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Sea Water to Be Used to Ease Shortages
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China, severely hit by water shortages, will turn to the ocean as it has announced recently it would utilize directly around 50 billion cubic meters of sea water each year by 2010.


Meanwhile, the country plans to use desalination to produce 800 million to one billion liters of fresh water per day by 2010. They altogether will cover about 20 percent of the demand gap in coastal areas.


To fill up 26 to 37 percent of its coastal region's huge demand gap, China has also set a target of using 100 billion cubic meters of sea water and of producing 2.5 to three million cubic meters of fresh water through desalination by 2020.


Many places in China, especially big coastal cities and the country's northern part, have failed to develop at full speed as affected by the water shortages bottleneck.


China's industry, for example, lost 200 billion yuan (US$24.7 billion) in output value annually from 2001 to 2005 due to water shortages, according to the statistics released by the State Flood Control and Drought Relief Headquarters late last year.


Nearly two thirds of the around 660 cities nationwide, mostly located in coastal areas, report water shortages. Ten of the Chinese provinces are commonly hit by severe water shortage with per capita water availability of less than 500 cubic meters.


Tianjin municipality and the provinces of Hebei, Liaoning and Shandong produce nearly one fourth of China's total Gross Domestic Product (GDP), yet suffer from grave water shortages with per capita water availability of 413 cubic meters.


China's per capita water availability stands at 2,200 cubic meters, which is about a quarter of the world average, according to China's Ministry of Water resources.


Severe water shortage has led to the over-tapping of groundwater in many parts of China, which in turn has caused serious problems like less drinking water for future generations and large areas of earth degradation, said He Bin, an engineer of Haihe River Water Resources Committee affiliated with the Ministry of Water Resources.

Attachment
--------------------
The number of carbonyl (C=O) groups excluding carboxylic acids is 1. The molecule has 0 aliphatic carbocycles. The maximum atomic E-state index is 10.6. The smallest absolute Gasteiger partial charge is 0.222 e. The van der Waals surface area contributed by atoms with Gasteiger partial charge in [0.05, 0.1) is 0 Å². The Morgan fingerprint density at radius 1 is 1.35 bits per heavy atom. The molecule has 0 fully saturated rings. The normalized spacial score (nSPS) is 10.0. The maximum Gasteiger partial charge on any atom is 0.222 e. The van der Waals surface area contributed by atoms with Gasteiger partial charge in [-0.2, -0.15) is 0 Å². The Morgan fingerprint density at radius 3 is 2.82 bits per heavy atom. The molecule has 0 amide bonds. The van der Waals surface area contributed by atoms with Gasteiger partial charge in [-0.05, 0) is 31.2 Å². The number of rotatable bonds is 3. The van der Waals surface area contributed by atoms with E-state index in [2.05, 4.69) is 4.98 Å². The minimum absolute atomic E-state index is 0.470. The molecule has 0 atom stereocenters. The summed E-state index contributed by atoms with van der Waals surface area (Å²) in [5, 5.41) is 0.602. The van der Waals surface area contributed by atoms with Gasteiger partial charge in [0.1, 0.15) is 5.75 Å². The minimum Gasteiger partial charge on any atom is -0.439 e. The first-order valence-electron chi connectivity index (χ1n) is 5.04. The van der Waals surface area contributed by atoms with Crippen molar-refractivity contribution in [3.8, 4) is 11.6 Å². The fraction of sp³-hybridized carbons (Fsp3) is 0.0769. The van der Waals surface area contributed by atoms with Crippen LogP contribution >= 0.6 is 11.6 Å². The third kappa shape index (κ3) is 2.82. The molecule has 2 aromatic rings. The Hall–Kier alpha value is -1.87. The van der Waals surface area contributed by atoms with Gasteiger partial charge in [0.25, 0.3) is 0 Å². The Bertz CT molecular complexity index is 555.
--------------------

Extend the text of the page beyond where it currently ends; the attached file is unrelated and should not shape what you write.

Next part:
More than 60 percent of Tianjin's total area of about 11,920 square kilometers experiences earth reduction. The problem is becoming even more serious as groundwater recovers extremely slowly, He warned.


Experts believe, apart from building a water-saving society, China should turn to ocean as well as water-rich regions to ease water shortage and avoid geological disasters.


China has launched the south-to-north water diversion project to carry water from the Yangtze River, the country's longest, in its water-rich southern parts to its arid north. It plans to divert 44.8 billion cubic meters of water a year by 2050.


Despite the massive project, China still has a huge water demand gap to fill. Four places including Tianjin, Shandong, Hebei and Liaoning are expected to have a gap of 16.6 to 25.5 billion cubic meters by 2010.


Experts held that China's huge demand for water will offer enormous business opportunities for firms centering on desalination as it strives to alleviate water shortages.


Nevertheless, there is a great deal China has to do in the near future to better use sea water, said Prof. Wang Shichang, a desalination expert at the Tianjin-based Nankai University, adding that the country should invest heavily in improving desalination techniques and cutting its energy costs.


(Xinhua News Agency February 15, 2006)

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